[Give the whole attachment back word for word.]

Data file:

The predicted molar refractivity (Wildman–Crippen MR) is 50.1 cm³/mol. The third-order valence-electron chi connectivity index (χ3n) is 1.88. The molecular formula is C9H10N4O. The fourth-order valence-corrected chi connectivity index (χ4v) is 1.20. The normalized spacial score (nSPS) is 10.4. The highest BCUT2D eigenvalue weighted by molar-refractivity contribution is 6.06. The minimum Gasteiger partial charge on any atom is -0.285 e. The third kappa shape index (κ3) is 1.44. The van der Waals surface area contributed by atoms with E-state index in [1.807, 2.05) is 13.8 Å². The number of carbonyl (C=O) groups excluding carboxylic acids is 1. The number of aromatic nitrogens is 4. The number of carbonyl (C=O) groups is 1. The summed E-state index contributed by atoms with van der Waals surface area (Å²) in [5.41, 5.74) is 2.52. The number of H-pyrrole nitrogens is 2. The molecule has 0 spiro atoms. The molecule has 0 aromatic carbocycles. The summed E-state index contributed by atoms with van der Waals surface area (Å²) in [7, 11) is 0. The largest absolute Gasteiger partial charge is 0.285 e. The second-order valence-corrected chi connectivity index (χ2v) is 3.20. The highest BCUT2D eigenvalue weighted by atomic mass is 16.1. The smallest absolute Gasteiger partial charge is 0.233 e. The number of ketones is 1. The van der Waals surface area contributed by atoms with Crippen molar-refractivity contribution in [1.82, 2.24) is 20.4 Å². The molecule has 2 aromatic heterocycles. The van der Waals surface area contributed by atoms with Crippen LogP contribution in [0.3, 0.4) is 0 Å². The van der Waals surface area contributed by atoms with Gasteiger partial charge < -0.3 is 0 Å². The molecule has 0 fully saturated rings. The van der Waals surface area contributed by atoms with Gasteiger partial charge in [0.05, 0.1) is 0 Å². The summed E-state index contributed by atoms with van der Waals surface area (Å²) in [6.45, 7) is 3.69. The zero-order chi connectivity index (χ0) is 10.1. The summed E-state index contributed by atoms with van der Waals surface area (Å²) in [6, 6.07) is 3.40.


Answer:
The predicted molar refractivity (Wildman–Crippen MR) is 50.1 cm³/mol. The third-order valence-electron chi connectivity index (χ3n) is 1.88. The molecular formula is C9H10N4O. The fourth-order valence-corrected chi connectivity index (χ4v) is 1.20. The normalized spacial score (nSPS) is 10.4. The highest BCUT2D eigenvalue weighted by molar-refractivity contribution is 6.06. The minimum Gasteiger partial charge on any atom is -0.285 e. The third kappa shape index (κ3) is 1.44. The van der Waals surface area contributed by atoms with E-state index in [1.807, 2.05) is 13.8 Å². The number of carbonyl (C=O) groups excluding carboxylic acids is 1. The number of aromatic nitrogens is 4. The number of carbonyl (C=O) groups is 1. The summed E-state index contributed by atoms with van der Waals surface area (Å²) in [5.41, 5.74) is 2.52. The number of H-pyrrole nitrogens is 2. The molecule has 0 spiro atoms. The molecule has 0 aromatic carbocycles. The summed E-state index contributed by atoms with van der Waals surface area (Å²) in [7, 11) is 0. The largest absolute Gasteiger partial charge is 0.285 e. The second-order valence-corrected chi connectivity index (χ2v) is 3.20. The highest BCUT2D eigenvalue weighted by atomic mass is 16.1. The smallest absolute Gasteiger partial charge is 0.233 e. The number of ketones is 1. The van der Waals surface area contributed by atoms with Crippen molar-refractivity contribution in [1.82, 2.24) is 20.4 Å². The molecule has 2 aromatic heterocycles. The van der Waals surface area contributed by atoms with Crippen LogP contribution in [0.3, 0.4) is 0 Å². The van der Waals surface area contributed by atoms with Gasteiger partial charge < -0.3 is 0 Å². The molecule has 0 fully saturated rings. The van der Waals surface area contributed by atoms with Gasteiger partial charge in [0.05, 0.1) is 0 Å². The summed E-state index contributed by atoms with van der Waals surface area (Å²) in [6.45, 7) is 3.69. The zero-order chi connectivity index (χ0) is 10.1. The summed E-state index contributed by atoms with van der Waals surface area (Å²) in [6, 6.07) is 3.40.